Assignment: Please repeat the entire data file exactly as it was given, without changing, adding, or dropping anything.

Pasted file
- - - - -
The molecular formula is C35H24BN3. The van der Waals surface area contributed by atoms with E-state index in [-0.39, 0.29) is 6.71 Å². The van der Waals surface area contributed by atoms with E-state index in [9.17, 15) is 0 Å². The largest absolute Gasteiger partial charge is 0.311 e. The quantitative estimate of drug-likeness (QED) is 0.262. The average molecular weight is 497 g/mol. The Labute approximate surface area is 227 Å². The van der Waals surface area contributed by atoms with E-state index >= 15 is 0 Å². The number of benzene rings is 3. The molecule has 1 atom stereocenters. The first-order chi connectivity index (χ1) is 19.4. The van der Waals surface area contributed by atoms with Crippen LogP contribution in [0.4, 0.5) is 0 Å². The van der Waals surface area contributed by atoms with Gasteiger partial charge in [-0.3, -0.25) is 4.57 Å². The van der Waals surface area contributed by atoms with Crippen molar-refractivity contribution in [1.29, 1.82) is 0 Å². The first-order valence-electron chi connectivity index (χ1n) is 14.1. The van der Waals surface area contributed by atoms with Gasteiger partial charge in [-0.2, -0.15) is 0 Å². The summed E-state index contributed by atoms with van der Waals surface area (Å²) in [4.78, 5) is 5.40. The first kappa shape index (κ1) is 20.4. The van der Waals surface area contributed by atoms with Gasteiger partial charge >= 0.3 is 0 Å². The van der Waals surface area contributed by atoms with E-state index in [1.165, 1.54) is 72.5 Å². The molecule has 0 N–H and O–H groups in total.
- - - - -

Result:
The molecular formula is C35H24BN3. The van der Waals surface area contributed by atoms with E-state index in [-0.39, 0.29) is 6.71 Å². The van der Waals surface area contributed by atoms with E-state index in [9.17, 15) is 0 Å². The largest absolute Gasteiger partial charge is 0.311 e. The quantitative estimate of drug-likeness (QED) is 0.262. The average molecular weight is 497 g/mol. The Labute approximate surface area is 227 Å². The van der Waals surface area contributed by atoms with E-state index >= 15 is 0 Å². The number of benzene rings is 3. The molecule has 1 atom stereocenters. The first-order chi connectivity index (χ1) is 19.4. The van der Waals surface area contributed by atoms with Crippen LogP contribution in [0.4, 0.5) is 0 Å². The van der Waals surface area contributed by atoms with Gasteiger partial charge in [-0.3, -0.25) is 4.57 Å². The van der Waals surface area contributed by atoms with Crippen molar-refractivity contribution in [1.29, 1.82) is 0 Å². The first-order valence-electron chi connectivity index (χ1n) is 14.1. The van der Waals surface area contributed by atoms with Gasteiger partial charge in [-0.2, -0.15) is 0 Å². The summed E-state index contributed by atoms with van der Waals surface area (Å²) in [4.78, 5) is 5.40. The first kappa shape index (κ1) is 20.4. The van der Waals surface area contributed by atoms with Gasteiger partial charge >= 0.3 is 0 Å². The van der Waals surface area contributed by atoms with E-state index in [1.165, 1.54) is 72.5 Å². The molecule has 0 N–H and O–H groups in total.